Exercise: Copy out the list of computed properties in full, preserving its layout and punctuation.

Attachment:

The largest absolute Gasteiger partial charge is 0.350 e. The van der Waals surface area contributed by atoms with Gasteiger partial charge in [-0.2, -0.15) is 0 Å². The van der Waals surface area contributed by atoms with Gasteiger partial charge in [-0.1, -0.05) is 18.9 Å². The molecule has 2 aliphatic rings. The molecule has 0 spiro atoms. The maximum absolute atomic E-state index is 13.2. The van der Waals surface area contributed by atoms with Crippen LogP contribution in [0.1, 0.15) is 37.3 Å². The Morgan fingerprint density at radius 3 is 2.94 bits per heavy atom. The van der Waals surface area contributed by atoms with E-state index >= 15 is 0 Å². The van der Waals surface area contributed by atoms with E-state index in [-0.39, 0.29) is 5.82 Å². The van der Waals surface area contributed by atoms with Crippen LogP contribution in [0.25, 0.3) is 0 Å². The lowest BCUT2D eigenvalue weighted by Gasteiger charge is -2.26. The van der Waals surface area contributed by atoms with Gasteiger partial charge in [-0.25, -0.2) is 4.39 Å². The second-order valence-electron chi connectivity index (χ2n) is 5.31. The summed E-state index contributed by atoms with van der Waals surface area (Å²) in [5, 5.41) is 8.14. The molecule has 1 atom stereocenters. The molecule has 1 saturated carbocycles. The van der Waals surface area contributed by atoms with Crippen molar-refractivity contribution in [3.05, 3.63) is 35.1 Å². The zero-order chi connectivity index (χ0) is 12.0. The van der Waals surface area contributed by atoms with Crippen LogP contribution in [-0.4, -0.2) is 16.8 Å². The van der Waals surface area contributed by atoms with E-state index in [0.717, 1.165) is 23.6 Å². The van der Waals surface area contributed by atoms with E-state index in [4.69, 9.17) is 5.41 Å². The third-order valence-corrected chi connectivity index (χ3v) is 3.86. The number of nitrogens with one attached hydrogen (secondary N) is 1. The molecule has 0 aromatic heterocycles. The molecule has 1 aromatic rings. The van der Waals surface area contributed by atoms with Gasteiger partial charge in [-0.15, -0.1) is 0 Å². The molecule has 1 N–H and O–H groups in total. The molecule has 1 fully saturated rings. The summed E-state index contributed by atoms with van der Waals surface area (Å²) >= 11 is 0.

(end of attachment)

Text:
The largest absolute Gasteiger partial charge is 0.350 e. The van der Waals surface area contributed by atoms with Gasteiger partial charge in [-0.2, -0.15) is 0 Å². The van der Waals surface area contributed by atoms with Gasteiger partial charge in [-0.1, -0.05) is 18.9 Å². The molecule has 2 aliphatic rings. The molecule has 0 spiro atoms. The maximum absolute atomic E-state index is 13.2. The van der Waals surface area contributed by atoms with Crippen LogP contribution in [0.1, 0.15) is 37.3 Å². The Morgan fingerprint density at radius 3 is 2.94 bits per heavy atom. The van der Waals surface area contributed by atoms with E-state index >= 15 is 0 Å². The van der Waals surface area contributed by atoms with E-state index in [-0.39, 0.29) is 5.82 Å². The van der Waals surface area contributed by atoms with Crippen LogP contribution in [0.25, 0.3) is 0 Å². The lowest BCUT2D eigenvalue weighted by Gasteiger charge is -2.26. The van der Waals surface area contributed by atoms with Gasteiger partial charge in [-0.25, -0.2) is 4.39 Å². The second-order valence-electron chi connectivity index (χ2n) is 5.31. The summed E-state index contributed by atoms with van der Waals surface area (Å²) in [5, 5.41) is 8.14. The molecule has 1 atom stereocenters. The molecule has 1 saturated carbocycles. The van der Waals surface area contributed by atoms with Crippen molar-refractivity contribution in [3.05, 3.63) is 35.1 Å². The zero-order chi connectivity index (χ0) is 12.0. The van der Waals surface area contributed by atoms with Crippen LogP contribution in [-0.4, -0.2) is 16.8 Å². The van der Waals surface area contributed by atoms with E-state index in [0.717, 1.165) is 23.6 Å². The van der Waals surface area contributed by atoms with E-state index in [4.69, 9.17) is 5.41 Å². The third-order valence-corrected chi connectivity index (χ3v) is 3.86. The number of nitrogens with one attached hydrogen (secondary N) is 1. The molecule has 0 aromatic heterocycles. The molecule has 1 aromatic rings. The van der Waals surface area contributed by atoms with Gasteiger partial charge in [-0.15, -0.1) is 0 Å². The molecule has 1 N–H and O–H groups in total. The molecule has 1 fully saturated rings. The summed E-state index contributed by atoms with van der Waals surface area (Å²) >= 11 is 0.